Kerry is a multi-talented Texan who has provided artwork for Marvel and DC Comics, special effects and storyboard art for movies such as Phantoms and Virus, and concept and storyboard art for many animated features and TV shows. (Check out his page on IMDb.com.)
He is also the co-author of an excellent, lushly-illustrated book about Basil Gogos.
Gogos is a legendary artist best known for his movie monster portraits. But he also provided artwork for vintage men’s magazines in the 1950s and 1960s.
Kerry Gammill’s book — Famous Monster Movie Art of Basil Gogos— focuses on the popular cover paintings Gogos did for Famous Monsters of Filmland, Creepy and Eerie. Those magazines featured portraits of monsters from classic horror films.
As I noted in a previous post on this blog, some of the covers paintings Gogos created for men’s adventure magazines also had a horror film feel.
However, Gogos also did some great “Good Girl Art” for men’s pulp mags, such as the painting on the cover of the August 1966 issue of True Adventures magazine shown above.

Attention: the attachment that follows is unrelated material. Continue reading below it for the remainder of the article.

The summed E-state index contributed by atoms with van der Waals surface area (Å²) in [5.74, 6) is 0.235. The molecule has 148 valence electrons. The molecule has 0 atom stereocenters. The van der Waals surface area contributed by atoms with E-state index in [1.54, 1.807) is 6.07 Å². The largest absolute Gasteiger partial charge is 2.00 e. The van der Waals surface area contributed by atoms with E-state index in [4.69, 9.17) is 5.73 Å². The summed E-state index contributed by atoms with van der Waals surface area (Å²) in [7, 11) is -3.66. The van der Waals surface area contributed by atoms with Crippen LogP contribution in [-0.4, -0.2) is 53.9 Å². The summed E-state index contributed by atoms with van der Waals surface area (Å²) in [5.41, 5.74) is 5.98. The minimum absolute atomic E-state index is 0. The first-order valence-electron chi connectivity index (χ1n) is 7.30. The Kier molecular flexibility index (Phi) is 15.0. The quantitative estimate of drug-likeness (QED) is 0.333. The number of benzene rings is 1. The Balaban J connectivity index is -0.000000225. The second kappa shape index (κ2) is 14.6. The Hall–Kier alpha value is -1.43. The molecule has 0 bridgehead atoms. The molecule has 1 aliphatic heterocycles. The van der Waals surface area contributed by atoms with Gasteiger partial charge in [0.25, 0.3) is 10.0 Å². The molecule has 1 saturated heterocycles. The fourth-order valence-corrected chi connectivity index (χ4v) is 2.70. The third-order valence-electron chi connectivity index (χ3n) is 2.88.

The term “Good Girl Art” was coined in the early 1970s by David T. Alexander, a renowned comic book and magazine collector and dealer.
It’s now commonly used by fans of men’s magazines, pulp magazines, comics and cartoon art.
Many call it “GGA” for short and apply this acronym broadly to vintage artwork featuring scantily-clad babes in various types of scenes and situations.
And, if you are a collector of either old comics or magazines, you really must check out the D.T. Alexander “”Culture and Thrills” website. It’s one of the best sources of both on the Internet.
If you search for in the Men’s Adventure section of that site, you may be lucky enough to find some old men’s pulp mags with great “Good Girl Art” by Basil Gogos — like the examples shown below.
One more BTW: if you’re into illustration and cartoons, you should also check out Kerry Gammill’s other book — Kerry Gammill’s Drawing Monsters & Heroes for Film & Comics.